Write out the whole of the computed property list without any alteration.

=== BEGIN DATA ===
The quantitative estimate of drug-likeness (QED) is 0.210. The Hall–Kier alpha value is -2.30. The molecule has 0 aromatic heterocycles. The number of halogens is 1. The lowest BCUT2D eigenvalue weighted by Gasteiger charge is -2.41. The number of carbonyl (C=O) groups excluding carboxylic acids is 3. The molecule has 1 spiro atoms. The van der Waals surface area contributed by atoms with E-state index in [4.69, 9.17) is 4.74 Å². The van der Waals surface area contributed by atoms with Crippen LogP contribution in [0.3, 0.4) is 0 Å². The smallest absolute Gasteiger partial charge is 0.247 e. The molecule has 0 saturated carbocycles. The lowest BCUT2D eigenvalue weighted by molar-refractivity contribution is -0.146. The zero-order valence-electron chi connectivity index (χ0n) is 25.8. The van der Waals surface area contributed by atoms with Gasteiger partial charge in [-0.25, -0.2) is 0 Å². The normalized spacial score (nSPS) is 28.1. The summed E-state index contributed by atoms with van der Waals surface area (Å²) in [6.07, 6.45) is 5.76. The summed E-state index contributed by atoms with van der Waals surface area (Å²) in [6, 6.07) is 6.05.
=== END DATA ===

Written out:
The quantitative estimate of drug-likeness (QED) is 0.210. The Hall–Kier alpha value is -2.30. The molecule has 0 aromatic heterocycles. The number of halogens is 1. The lowest BCUT2D eigenvalue weighted by Gasteiger charge is -2.41. The number of carbonyl (C=O) groups excluding carboxylic acids is 3. The molecule has 1 spiro atoms. The van der Waals surface area contributed by atoms with E-state index in [4.69, 9.17) is 4.74 Å². The van der Waals surface area contributed by atoms with Crippen LogP contribution in [0.3, 0.4) is 0 Å². The smallest absolute Gasteiger partial charge is 0.247 e. The molecule has 0 saturated carbocycles. The lowest BCUT2D eigenvalue weighted by molar-refractivity contribution is -0.146. The zero-order valence-electron chi connectivity index (χ0n) is 25.8. The van der Waals surface area contributed by atoms with Gasteiger partial charge in [-0.25, -0.2) is 0 Å². The normalized spacial score (nSPS) is 28.1. The summed E-state index contributed by atoms with van der Waals surface area (Å²) in [6.07, 6.45) is 5.76. The summed E-state index contributed by atoms with van der Waals surface area (Å²) in [6, 6.07) is 6.05.